Lisa Pafe


Is LPTA finally dead?

Federal contractors may be getting a welcome holiday gift. The National Defense Authorization Act of 2017 directs more limited use of Low Price Technically Acceptable (LPTA) procurements. The bill, which is now with the president for signature, legislates a Defense Federal Acquisition Regulation (FAR) Supplement revision which would limit the use of LPTA to only the most straightforward commodity procurements.

This legislation is a logical follow on to Under Secretary of Defense for Acquisition, Technology and Logistics Frank Kendall’s March 4, 2016 memo, which stated that LPTA “has a clear, but limited place in the source selection best value continuum” and narrowly defined when LPTA is appropriate for Department of Defense procurements.

The March memo was part of DoD’s Better Buying Power acquisition reforms based on data analysis that showed LPTA, while resulting in short-term savings, often cost agencies more money in the long term.

LPTA avoidance

The new legislation not only limits use of LPTA but establishes that it is completely inappropriate “in circumstances that would deny the department the benefits of cost and technical tradeoffs in the source selection process.”

In fact, NDAA 2017 specifically recommends avoiding LPTA for the following procurements:

“(1) information technology services, cybersecurity services, systems engineering and technical assistance services, advanced electronic testing, audit or audit readiness services, or other knowledge-based professional services;

(2) personal protective equipment; or

(3) knowledge-based training or logistics services in contingency operations or other operations outside the United States, including in Afghanistan or Iraq.”

Good news for contractors

Washington Technology had previously reported that 68 percent of federal contractors believed that LPTA had negatively impacted their business. NDAA 2017’s proposed changes are indeed good news for the contracting community, signaling an end to price as the deciding factor. The change allows and encourages companies to discriminate their bids based on proven technical expertise or innovation.

In best value trade-off procurements, bidders win by proposing strengths that the government is willing to pay for. What is a strength? Source selection guidance shows that the government recognizes a strength as a feature that:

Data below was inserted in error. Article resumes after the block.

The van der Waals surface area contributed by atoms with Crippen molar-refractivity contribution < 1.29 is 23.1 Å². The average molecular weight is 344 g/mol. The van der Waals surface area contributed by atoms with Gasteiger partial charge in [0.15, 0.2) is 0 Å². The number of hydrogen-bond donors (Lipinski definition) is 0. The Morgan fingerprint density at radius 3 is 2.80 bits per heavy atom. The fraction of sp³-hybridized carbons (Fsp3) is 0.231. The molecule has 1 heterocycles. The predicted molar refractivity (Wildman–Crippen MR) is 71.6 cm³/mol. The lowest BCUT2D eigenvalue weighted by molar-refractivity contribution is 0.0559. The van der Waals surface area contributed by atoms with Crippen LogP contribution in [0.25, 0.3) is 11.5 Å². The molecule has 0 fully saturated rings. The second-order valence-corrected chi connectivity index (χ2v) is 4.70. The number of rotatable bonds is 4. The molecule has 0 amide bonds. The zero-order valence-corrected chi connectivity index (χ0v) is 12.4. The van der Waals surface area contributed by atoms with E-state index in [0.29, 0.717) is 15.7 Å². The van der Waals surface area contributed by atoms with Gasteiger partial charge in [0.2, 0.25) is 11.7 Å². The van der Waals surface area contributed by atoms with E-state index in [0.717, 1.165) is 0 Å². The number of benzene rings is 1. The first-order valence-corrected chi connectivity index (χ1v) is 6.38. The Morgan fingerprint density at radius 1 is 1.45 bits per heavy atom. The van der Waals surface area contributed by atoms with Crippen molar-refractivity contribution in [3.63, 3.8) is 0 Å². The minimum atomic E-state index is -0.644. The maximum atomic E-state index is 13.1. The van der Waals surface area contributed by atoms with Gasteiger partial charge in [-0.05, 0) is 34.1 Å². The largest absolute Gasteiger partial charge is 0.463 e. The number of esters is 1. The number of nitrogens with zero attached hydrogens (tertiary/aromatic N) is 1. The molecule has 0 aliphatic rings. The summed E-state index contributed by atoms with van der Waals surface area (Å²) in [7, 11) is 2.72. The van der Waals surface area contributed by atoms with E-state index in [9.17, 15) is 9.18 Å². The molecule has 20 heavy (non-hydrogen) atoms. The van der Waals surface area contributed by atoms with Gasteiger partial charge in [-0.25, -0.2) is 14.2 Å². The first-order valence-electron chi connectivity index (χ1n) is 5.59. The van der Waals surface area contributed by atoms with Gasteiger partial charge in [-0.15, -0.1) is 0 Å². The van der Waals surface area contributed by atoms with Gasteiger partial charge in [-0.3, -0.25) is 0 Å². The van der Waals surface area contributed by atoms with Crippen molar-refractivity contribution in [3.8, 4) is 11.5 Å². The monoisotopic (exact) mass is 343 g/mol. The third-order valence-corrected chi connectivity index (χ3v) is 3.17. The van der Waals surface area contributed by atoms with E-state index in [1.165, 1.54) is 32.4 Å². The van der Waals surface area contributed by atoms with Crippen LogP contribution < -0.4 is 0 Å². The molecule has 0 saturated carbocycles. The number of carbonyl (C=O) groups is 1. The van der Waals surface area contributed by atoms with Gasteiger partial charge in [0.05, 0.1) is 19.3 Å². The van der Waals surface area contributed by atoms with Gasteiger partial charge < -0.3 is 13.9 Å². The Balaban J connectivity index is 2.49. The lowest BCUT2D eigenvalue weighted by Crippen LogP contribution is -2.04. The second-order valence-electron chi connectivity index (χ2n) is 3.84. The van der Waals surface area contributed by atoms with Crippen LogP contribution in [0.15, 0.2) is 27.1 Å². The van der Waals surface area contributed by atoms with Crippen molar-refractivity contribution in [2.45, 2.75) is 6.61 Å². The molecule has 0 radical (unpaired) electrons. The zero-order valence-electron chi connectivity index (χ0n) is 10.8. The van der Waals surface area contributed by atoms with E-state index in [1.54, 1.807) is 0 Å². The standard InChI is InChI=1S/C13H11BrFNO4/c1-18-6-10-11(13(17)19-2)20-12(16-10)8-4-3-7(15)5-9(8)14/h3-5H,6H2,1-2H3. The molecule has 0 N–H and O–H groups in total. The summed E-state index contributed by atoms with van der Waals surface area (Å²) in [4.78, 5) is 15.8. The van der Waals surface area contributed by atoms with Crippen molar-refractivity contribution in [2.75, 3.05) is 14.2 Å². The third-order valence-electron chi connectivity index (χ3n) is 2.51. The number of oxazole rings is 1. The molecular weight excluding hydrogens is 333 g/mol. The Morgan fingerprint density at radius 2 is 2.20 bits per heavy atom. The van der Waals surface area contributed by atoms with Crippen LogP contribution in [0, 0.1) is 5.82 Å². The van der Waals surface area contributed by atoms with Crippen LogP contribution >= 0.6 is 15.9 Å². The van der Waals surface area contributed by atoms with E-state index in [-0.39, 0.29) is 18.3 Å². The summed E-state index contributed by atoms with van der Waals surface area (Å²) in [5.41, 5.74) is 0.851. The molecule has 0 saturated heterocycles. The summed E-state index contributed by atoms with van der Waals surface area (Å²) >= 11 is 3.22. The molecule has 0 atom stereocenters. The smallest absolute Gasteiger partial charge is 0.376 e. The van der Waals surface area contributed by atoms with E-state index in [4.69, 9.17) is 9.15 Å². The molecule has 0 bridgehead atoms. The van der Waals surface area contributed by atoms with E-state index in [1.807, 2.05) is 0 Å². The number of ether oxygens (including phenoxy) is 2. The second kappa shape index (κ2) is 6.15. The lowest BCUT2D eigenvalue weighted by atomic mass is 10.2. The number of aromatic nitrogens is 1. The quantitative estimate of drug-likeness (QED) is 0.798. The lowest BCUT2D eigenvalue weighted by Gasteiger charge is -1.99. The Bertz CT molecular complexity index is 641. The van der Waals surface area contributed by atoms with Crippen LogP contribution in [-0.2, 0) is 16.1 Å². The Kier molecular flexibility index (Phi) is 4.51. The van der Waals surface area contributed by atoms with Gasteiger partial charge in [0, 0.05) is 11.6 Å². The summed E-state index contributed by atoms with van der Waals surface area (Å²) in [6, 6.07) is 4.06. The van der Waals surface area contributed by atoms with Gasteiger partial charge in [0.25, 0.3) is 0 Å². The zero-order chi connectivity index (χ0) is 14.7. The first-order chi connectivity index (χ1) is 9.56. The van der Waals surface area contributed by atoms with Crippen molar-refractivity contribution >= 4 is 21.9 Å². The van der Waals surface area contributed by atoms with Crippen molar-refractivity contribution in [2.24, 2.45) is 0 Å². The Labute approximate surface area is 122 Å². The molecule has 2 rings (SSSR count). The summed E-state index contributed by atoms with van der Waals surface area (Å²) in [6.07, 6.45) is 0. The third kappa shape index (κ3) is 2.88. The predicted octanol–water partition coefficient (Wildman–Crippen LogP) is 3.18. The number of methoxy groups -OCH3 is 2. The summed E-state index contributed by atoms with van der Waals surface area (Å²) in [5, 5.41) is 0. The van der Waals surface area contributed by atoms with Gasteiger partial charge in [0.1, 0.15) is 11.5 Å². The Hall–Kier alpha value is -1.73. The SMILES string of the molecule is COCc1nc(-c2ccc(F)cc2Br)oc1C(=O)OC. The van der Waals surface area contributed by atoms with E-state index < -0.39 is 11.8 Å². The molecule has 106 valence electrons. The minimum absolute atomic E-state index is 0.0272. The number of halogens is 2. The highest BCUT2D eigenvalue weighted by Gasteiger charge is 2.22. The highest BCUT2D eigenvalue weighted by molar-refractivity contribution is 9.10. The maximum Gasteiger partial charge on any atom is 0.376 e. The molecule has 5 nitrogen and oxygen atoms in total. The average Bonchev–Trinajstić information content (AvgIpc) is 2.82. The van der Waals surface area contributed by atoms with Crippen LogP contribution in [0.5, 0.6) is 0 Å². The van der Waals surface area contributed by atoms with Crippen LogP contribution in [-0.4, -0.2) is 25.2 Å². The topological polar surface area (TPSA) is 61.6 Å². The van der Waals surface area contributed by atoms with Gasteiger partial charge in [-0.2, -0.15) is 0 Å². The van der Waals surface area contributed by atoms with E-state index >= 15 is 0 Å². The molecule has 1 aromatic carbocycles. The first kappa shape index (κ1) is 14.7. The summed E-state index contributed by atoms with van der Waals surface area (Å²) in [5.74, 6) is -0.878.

• Exceeds a contract requirement in a way beneficial to the customer;
  • Increases the likelihood of successful contract performance and/or mission accomplishment;
  • Mitigates risk; and/or
  • Provides a benefit the customer would pay extra to receive.


The good news is that contractors can finally focus on their value proposition versus the competition, rather than slashing prices while sacrificing quality.

Good news for government

It is also good news for the government. LPTA began to gain popularity in 2009 in response to tight agency budgets. According to Bloomberg Government, the use of LPTA grew to become the most often used DOD source selection methodology (60 percent of procurements) and also gained in popularity in the civilian space. LPTA was supposed to be a way to streamline the acquisition process while saving money.

However, requiring price to be king eliminated much-needed discretion on the part of the Source Selection Authority (SSA) in making a trade-off decision based on proposed strengths. Pricing pressure on contractors resulted in lowball bids (even on best value trade-off procurements), which in turn created a situation where quality suffered.

LPTA created major changes in the marketplace, driving some companies out of business and resulting in consolidation through mergers and acquisitions. LPTA also did nothing to simplify the acquisition process, as evidenced by no reduction in the number of protests.